37. Cat Skyfire says:

    The Demo idea is the best. I’ve bought most of my games after having the chance to play them a bit, and deciding “I want more”. There are some where the demo is enough to say that I won’t want it, but that just saves me frustration, and doesn’t leave me hating a company for making me pay $60 for something I didn’t like. (If a company has another demo, I may try it, if I wasn’t screwed over first, and boom, buy.)

    The two most interesting demo ideas I’ve seen have been the time-based demo (For Diner Dash and the like). They give you long enough to get hooked or to hate it.
    The other was what Robin Hood: Legend of Sherwood did. Their demo wasn’t actually a scenario in the game, but similar. So if you liked how it played out, you weren’t replaying what you’d already tried.

  38. Cadamar says:

    Damn Shamus! Makes me want to start a game company just so I can follow your rules.

  39. Kobyov says:


    This is exactly what needs doing

  40. Jansolo says:


    Another one:

    6.- Adjust prices.

    I’m sure that the 60$ cost tries to compensate for the losses due to piracy.

    But I think 30$ could attract more than the double of customers. Enough as a begining of to make a profit.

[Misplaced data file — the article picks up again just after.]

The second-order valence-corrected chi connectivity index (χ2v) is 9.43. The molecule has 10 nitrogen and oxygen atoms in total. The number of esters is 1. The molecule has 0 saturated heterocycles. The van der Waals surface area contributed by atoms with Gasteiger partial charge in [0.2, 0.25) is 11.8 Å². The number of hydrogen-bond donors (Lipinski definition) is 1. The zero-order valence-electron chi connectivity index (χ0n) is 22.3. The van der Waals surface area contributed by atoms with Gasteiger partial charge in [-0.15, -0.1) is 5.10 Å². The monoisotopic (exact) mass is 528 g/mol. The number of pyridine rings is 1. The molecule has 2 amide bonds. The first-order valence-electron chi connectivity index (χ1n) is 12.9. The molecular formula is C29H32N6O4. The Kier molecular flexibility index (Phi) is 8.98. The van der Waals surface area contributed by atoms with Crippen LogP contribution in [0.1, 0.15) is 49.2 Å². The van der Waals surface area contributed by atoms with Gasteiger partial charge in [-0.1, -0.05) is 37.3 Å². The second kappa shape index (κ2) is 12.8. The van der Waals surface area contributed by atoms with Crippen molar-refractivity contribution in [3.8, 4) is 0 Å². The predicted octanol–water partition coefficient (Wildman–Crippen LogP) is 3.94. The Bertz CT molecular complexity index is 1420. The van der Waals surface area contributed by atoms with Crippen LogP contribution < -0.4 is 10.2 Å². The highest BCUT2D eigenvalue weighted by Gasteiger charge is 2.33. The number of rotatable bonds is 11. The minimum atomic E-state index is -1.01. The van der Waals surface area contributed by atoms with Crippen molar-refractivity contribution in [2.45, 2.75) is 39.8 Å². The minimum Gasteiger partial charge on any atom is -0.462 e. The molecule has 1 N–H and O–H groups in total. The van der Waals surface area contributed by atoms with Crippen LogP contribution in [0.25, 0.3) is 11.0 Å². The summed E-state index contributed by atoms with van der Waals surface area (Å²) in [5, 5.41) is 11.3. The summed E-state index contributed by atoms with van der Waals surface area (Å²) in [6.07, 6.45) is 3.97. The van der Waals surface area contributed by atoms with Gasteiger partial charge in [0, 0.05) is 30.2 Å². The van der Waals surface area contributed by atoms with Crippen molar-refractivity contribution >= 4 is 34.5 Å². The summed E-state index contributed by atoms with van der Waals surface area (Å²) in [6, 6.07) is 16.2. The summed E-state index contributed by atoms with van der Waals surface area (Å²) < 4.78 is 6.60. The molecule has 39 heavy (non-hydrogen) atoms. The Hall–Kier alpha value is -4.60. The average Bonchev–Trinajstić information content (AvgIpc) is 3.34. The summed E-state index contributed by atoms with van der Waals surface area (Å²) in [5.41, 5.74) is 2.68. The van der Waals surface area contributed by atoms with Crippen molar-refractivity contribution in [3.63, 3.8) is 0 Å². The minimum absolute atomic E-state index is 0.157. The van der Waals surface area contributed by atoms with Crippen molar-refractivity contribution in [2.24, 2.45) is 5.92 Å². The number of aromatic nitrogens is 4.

For instance, old games that worths the money are: Jade Empire, Kingths of the old republic II, the Elder scrolls III: morrowind… all of them below 20$

  41. Shawn says:

    Very nice. I do hope some publishers/devs listen. Empower the buying community, dont torture us. (I do occasionally buy a good game)

    but ive got another point:

    Make a game with actual replay value… If your game is a oneshot then youve seen it all… well its not worth 60bucks to a discerning and finicky gamer.

    Heck try supporting a mod community for the longevity of your game.

    The old “thanks for your 60$ suckers” mentality of old is not helping anyone.

    Try the console market… they buy anything.

  42. Droniac says:

    In response to #1:

    No. A pirate is going to generate a CD key and enter it and then apply a crack over his game after the install and pray it works properly. You can say what you want about DRM – and I certainly don’t enjoy it either – but your comparison was way off.

    Otherwise a nice entry and I hope some developers and publishers take notice.

  43. Sarah says:

    Well, Shamus, it’s sort of unfair how right you are.

    At the same time, it might just be that these things make too much sense. Ordinary large business strategies are completely unsuitable for the passionate, personable, communicative, intelligent customer of the gaming community.

    At any rate, have you ever thought about going out for CEO of a video game company? You might try for ridiculously well-paid consultant, at any rate.

  44. Viktor says:


    Also, Gravatars are broken for me, just FYI.

  45. Daemian_Lucifer says:


    Not really.First,entering the key is not always necessary when the game is cracked.Second,if you download a pirate,there are always comments saying if it works or not.Third,if you buy the pirate in some country where piracy is legit,you can even return your copy and choose another one if the one you bought doesnt work(not to mention that in a day or two after you return it,it will become workable).